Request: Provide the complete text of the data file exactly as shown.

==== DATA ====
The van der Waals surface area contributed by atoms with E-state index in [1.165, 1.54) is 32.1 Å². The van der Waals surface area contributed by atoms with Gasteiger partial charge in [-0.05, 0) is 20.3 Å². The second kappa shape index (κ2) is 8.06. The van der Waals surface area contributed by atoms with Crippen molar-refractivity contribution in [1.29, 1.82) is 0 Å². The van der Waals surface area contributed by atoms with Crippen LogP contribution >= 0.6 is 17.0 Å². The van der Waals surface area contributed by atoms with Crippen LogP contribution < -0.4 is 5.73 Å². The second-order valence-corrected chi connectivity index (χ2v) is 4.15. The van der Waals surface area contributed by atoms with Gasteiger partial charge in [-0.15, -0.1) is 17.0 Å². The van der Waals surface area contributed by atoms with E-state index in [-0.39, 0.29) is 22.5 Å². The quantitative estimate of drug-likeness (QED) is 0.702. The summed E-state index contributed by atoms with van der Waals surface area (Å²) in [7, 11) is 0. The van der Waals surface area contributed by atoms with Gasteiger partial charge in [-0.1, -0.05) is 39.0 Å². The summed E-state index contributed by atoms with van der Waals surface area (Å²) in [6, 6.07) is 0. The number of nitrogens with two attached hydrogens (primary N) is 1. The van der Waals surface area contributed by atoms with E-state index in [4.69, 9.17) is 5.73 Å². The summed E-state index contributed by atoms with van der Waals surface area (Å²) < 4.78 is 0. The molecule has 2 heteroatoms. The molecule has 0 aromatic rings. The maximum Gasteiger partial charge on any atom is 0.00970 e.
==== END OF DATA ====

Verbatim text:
The van der Waals surface area contributed by atoms with E-state index in [1.165, 1.54) is 32.1 Å². The van der Waals surface area contributed by atoms with Gasteiger partial charge in [-0.05, 0) is 20.3 Å². The second kappa shape index (κ2) is 8.06. The van der Waals surface area contributed by atoms with Crippen molar-refractivity contribution in [1.29, 1.82) is 0 Å². The van der Waals surface area contributed by atoms with Crippen LogP contribution >= 0.6 is 17.0 Å². The van der Waals surface area contributed by atoms with Crippen LogP contribution < -0.4 is 5.73 Å². The second-order valence-corrected chi connectivity index (χ2v) is 4.15. The van der Waals surface area contributed by atoms with Gasteiger partial charge in [-0.15, -0.1) is 17.0 Å². The van der Waals surface area contributed by atoms with E-state index in [-0.39, 0.29) is 22.5 Å². The quantitative estimate of drug-likeness (QED) is 0.702. The summed E-state index contributed by atoms with van der Waals surface area (Å²) in [7, 11) is 0. The van der Waals surface area contributed by atoms with Gasteiger partial charge in [-0.1, -0.05) is 39.0 Å². The summed E-state index contributed by atoms with van der Waals surface area (Å²) in [6, 6.07) is 0. The number of nitrogens with two attached hydrogens (primary N) is 1. The van der Waals surface area contributed by atoms with E-state index in [4.69, 9.17) is 5.73 Å². The summed E-state index contributed by atoms with van der Waals surface area (Å²) < 4.78 is 0. The molecule has 2 heteroatoms. The molecule has 0 aromatic rings. The maximum Gasteiger partial charge on any atom is 0.00970 e.